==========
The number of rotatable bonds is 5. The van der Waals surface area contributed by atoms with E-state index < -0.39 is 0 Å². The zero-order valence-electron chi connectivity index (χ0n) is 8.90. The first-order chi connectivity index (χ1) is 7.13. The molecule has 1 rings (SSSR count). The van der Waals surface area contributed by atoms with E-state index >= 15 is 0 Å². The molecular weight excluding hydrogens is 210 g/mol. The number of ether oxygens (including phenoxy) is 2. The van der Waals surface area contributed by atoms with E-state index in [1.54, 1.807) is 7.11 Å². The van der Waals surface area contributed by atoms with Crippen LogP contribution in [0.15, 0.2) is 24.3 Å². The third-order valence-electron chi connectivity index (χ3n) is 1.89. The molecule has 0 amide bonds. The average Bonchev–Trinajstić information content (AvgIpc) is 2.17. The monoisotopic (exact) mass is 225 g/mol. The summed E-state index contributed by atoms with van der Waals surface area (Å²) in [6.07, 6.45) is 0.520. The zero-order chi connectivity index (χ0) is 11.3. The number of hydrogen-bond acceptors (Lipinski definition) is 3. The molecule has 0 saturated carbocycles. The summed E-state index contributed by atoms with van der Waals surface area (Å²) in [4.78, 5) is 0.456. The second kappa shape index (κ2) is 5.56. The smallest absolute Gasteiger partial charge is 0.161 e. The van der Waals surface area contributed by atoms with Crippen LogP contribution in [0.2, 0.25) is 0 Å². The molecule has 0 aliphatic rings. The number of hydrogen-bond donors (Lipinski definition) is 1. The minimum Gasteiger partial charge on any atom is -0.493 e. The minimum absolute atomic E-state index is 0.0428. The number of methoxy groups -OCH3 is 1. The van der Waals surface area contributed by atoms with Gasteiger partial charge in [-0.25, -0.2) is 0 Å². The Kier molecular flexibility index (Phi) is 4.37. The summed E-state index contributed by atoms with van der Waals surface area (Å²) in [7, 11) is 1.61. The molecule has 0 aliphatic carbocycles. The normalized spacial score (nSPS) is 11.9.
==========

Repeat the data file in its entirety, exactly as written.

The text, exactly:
The number of rotatable bonds is 5. The van der Waals surface area contributed by atoms with E-state index < -0.39 is 0 Å². The zero-order valence-electron chi connectivity index (χ0n) is 8.90. The first-order chi connectivity index (χ1) is 7.13. The molecule has 1 rings (SSSR count). The van der Waals surface area contributed by atoms with E-state index >= 15 is 0 Å². The molecular weight excluding hydrogens is 210 g/mol. The number of ether oxygens (including phenoxy) is 2. The van der Waals surface area contributed by atoms with E-state index in [1.54, 1.807) is 7.11 Å². The van der Waals surface area contributed by atoms with Crippen LogP contribution in [0.15, 0.2) is 24.3 Å². The third-order valence-electron chi connectivity index (χ3n) is 1.89. The molecule has 0 amide bonds. The average Bonchev–Trinajstić information content (AvgIpc) is 2.17. The monoisotopic (exact) mass is 225 g/mol. The summed E-state index contributed by atoms with van der Waals surface area (Å²) in [6.07, 6.45) is 0.520. The zero-order chi connectivity index (χ0) is 11.3. The number of hydrogen-bond acceptors (Lipinski definition) is 3. The molecule has 0 saturated carbocycles. The summed E-state index contributed by atoms with van der Waals surface area (Å²) in [4.78, 5) is 0.456. The second kappa shape index (κ2) is 5.56. The smallest absolute Gasteiger partial charge is 0.161 e. The van der Waals surface area contributed by atoms with Crippen LogP contribution in [0.2, 0.25) is 0 Å². The molecule has 0 aliphatic rings. The number of hydrogen-bond donors (Lipinski definition) is 1. The minimum Gasteiger partial charge on any atom is -0.493 e. The minimum absolute atomic E-state index is 0.0428. The number of methoxy groups -OCH3 is 1. The van der Waals surface area contributed by atoms with Gasteiger partial charge in [-0.25, -0.2) is 0 Å². The Kier molecular flexibility index (Phi) is 4.37. The summed E-state index contributed by atoms with van der Waals surface area (Å²) in [7, 11) is 1.61. The molecule has 0 aliphatic carbocycles. The normalized spacial score (nSPS) is 11.9.